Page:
About 43% of sexual minority women report heavy episodes of drinking, with 10% meeting the criteria for alcohol dependence. In this Verywell Mind article, Mindpath Health’s Kiana Shelton, LCSW, Taish Malone, PhD, LPC-S, and Brandi Garza, LPC, discuss possible barriers to treatment.
A recent study found that sexual minority women—lesbian and bisexual— (SMW) face significant barriers when it comes to addressing problematic alcohol use.
Researchers found that 43% of sexual minority women reported heavy episodes of drinking in the past year, while 10% met the criteria for alcohol dependence, and 22% reported that they recently wanted to reduce their drinking.
Negative coping skill for stress
Deidra Thompson, DNP, FNP-C, PMHNP-BC, says, “Sexual minority women (SMW), particularly women of color, young age and low income, face significant barriers to alcohol use disorder (AUD) treatment and are often dissatisfied with treatment when they seek help.”
Thompson explains, “Lesbian and bisexual women are at greater risk for AUD, and more research is needed to determine the factors that directly influence the increased risk for this population. It would also prove beneficial to develop interventions that will enhance the engagement of SMW in AUD treatment and improve outcomes.”
There are other factors that can increase the risk for AUD, as Thompson notes family history, social influences and psychological factors such as a mental illness or past trauma. “Alcohol is also sometimes used as a negative coping skill for stress,” she says.
Intersectional understandings are needed
A social worker with Mindpath Health, Kiana Shelton, LCSW, highlights how this publication fits with the need for intersectionality as it relates to the LGBTQIA+ community, as sexual minority women who were Black experienced greater challenges. “There still needs to be more LGBTQIA+ focused studies to better understand the ways in which we can serve this minority community,” she says.
Race, sexual orientation, gender identity/expression and socioeconomic status were just a few examples that Shelton highlights to demonstrate how they may impact how one accesses treatment, the quality of that care, and their decision to remain in treatment.
As an LGBTQIA+ affirming therapist, Shelton notes how crucial it is to hold awareness of your work environment and language. “As providers, we can say a lot about who we are before we even say a word, and this can hold a great impact on one’s continual treatment for care,” she says.
Equitable care access is uncertain
The “us” and “them” mentality that has plagued America’s underbelly has become more noticeable, causing many to question rights, justice, and equity, according to Taish Malone, PhD, LPC-S, a psychotherapist with Mindpath Health. “This article must be used to understand that the standard of expecting equitable care is now an uncertainty,” she says.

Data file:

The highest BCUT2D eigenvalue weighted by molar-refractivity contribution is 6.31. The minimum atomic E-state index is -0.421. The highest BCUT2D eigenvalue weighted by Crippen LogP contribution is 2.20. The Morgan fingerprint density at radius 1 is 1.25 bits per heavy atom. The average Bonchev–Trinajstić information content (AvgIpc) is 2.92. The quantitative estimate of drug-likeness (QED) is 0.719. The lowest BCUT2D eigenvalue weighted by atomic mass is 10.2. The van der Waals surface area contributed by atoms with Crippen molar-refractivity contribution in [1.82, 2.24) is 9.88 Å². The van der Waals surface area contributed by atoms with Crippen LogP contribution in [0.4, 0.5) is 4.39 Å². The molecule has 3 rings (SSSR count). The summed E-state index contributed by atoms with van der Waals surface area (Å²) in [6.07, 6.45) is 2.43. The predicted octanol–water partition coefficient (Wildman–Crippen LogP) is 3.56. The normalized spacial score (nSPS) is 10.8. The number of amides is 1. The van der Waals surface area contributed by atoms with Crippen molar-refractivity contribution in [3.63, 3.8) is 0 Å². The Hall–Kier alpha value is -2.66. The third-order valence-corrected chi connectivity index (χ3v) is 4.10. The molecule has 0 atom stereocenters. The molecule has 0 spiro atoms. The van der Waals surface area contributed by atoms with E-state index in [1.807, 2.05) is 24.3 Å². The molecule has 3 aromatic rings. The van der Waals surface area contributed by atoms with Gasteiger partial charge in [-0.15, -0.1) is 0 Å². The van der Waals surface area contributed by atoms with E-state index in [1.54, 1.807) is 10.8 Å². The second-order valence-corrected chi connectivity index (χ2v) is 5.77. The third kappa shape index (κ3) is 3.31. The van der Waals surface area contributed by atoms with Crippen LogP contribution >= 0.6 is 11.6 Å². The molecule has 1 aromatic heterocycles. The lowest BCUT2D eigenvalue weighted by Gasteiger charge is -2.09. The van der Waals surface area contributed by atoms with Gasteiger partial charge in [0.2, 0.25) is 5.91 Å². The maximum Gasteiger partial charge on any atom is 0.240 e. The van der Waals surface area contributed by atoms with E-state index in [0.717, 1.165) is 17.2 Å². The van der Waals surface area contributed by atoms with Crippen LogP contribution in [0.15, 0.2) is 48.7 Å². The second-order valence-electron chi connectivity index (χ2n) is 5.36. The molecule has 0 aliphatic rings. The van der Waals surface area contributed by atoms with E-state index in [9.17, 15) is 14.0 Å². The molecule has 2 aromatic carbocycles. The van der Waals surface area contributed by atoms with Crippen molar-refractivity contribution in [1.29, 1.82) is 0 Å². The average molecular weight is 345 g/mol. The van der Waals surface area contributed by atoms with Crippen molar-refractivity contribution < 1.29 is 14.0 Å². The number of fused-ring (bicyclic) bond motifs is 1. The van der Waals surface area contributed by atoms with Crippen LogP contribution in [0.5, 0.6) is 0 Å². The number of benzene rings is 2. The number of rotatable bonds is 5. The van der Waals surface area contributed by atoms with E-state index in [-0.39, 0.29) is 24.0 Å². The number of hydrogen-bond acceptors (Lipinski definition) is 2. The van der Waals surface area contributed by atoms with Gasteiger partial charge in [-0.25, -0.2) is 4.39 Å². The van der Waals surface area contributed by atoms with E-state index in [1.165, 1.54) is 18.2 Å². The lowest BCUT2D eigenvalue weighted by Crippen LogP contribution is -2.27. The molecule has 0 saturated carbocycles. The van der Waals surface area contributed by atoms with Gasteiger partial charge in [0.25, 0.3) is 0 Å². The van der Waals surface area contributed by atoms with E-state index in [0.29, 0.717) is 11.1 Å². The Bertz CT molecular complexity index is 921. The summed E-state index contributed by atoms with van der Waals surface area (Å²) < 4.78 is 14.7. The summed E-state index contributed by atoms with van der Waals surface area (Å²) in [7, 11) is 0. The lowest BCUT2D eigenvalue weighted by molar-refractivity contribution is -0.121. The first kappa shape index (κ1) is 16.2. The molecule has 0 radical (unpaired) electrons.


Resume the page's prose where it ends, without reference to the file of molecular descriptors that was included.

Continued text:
The LGBTQIA+ population has significantly high rates of behavioral health issues, as Malone notes the impact of minority stress on the LGBTQIA+ population. “The normalized disparagement of these subpopulations leaves them vulnerable to excessive stress and therefore more susceptible to both mental and physical manifestations,” she says.
Malone explains that such research highlights the need for more diverse offerings regarding treatment. “No one should be ostracized or refused the best level of care that should be afforded to all inhabitants of our country so that it can undoubtedly meet its claim to be great,” she says.
Lived experience of queerness helps
Therapist with Mindpath Health, Brandi Garza, LPC, says, “This article uses data from 2010-2012. The Supreme Court ruling on marriage equality wasn’t until 2015, and since then there have been massive shifts in the visual acceptance of the LGBTQIA+ and would include the sexual minority women subgroup that is the focus [of]…the…study.”
One of the most critical aspects of the therapeutic relationship is self-disclosure, according to Garza. “It is important for companies to not only hire therapists and counselors and tech assistants and doctors who are on the spectrum of sexuality and gender, but we must also encourage them to live openly in the manner they feel is appropriate,” she says.
Garza explains that there can be vast differences in power differentials when working with marginalized populations, as she advocates for more inclusive treatment facilities that offer financial aid and higher diversity of staff that reflect the population they serve.
Read the full Verywell Mind article with sources.
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